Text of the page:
Study Reveals The Age Drinking Alcohol Starts To Offer Health Benefits

Oh, to be young, right? Our culture's rampant fetishization of youth can lead us to believe that value fades with age. It seems that young people are fonts of beauty and innovation, vanguards of reinvention clad in nigh-impervious, durable bodies that cast in stark contrast the weakness and vulnerability incumbent to those of increased age.

But young people and young bodies do not hold the keys to the kingdom — not all of them anyway. There are advantages to aging. As reported in Smithsonian Magazine, people over 60 generally have improved social-emotional skills and deal with conflict in healthier ways. And, the BBC notes, the immune system tends to improve in function and susceptibility to allergens decreases as we get on in years.

And now, according to a study published by The Lancet, researchers have discovered a benefit developed later in life in regard to the body's response to alcohol that just might make folks of a certain age raise a glass in their honor.

The benefits of age

It's no surprise that prolonged over-consumption of alcohol can have deleterious effects on your health. The Centers for Disease Control and prevention (CDC) notes that excessive alcohol intake can lead to an increased risk for hypertension, heart disease, liver disease, and a host of cancers.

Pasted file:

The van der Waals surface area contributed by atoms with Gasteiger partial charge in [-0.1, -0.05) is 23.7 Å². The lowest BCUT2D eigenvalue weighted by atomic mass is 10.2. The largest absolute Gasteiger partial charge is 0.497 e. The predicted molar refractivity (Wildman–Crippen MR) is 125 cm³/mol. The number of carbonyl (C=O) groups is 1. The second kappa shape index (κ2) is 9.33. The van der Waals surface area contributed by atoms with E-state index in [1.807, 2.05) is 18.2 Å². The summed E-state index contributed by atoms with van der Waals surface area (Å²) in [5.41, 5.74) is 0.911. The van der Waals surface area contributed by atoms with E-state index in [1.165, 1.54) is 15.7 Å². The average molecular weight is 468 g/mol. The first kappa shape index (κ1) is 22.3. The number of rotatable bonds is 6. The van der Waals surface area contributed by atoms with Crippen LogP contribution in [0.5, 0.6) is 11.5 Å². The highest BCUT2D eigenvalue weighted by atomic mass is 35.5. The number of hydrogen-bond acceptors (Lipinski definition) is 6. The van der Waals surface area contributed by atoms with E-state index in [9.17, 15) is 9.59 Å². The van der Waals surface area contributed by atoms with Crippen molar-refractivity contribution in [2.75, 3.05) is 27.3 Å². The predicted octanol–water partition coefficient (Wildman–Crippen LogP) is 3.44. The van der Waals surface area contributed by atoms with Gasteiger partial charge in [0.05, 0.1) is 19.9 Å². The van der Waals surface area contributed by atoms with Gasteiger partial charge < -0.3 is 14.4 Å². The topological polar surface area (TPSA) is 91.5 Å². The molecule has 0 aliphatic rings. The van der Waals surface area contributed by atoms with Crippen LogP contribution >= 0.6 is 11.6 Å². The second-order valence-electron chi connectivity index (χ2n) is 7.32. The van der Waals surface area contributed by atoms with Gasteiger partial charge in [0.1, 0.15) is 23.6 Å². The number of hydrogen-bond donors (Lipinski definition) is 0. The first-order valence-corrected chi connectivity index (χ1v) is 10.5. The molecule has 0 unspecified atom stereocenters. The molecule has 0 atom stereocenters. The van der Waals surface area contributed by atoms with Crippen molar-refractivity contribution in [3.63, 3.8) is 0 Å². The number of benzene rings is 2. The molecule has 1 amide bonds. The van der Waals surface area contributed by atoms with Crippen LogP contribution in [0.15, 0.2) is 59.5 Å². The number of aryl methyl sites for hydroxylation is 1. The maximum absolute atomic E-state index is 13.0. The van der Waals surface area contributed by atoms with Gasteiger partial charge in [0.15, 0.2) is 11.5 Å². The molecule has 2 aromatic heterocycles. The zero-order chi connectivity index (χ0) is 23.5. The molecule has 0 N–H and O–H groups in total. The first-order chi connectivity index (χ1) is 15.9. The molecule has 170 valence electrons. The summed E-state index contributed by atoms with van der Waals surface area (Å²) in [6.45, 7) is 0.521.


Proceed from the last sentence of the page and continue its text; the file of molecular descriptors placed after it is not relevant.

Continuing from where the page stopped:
However, scientists working on the Global Burden of Disease (GBD) study have released findings that shed further light on the relationship between age and alcohol's effects on the body. Published in The Lancet, the study explains that for individuals younger than 40, alcohol has the most profound negative impact. Those 40 and older, though, who are free from other health risks, experience slight benefits from very moderate alcohol consumption, including a lowered risk of cardiovascular disease and diabetes (per The Guardian).

These maladies are exactly what provide the age-specific line of demarcation. As younger people generally have a lower overall risk of cardiovascular disease (via National Institute on Aging), the offset provided by moderate alcohol consumption is negligible, whereas the increased risk for those 40 and older makes alcohol a net positive. Further, the study found no significant difference in risk levels between men and women among either age group.

This begs reconsideration of optimal alcohol consumption guidelines that may be written too broadly. The researchers for the GBD suggest that perhaps a variety of guidelines that take into account age, underlying health concerns, and other factors could offer the public a more accurate view of the associated pros and cons of alcohol consumption.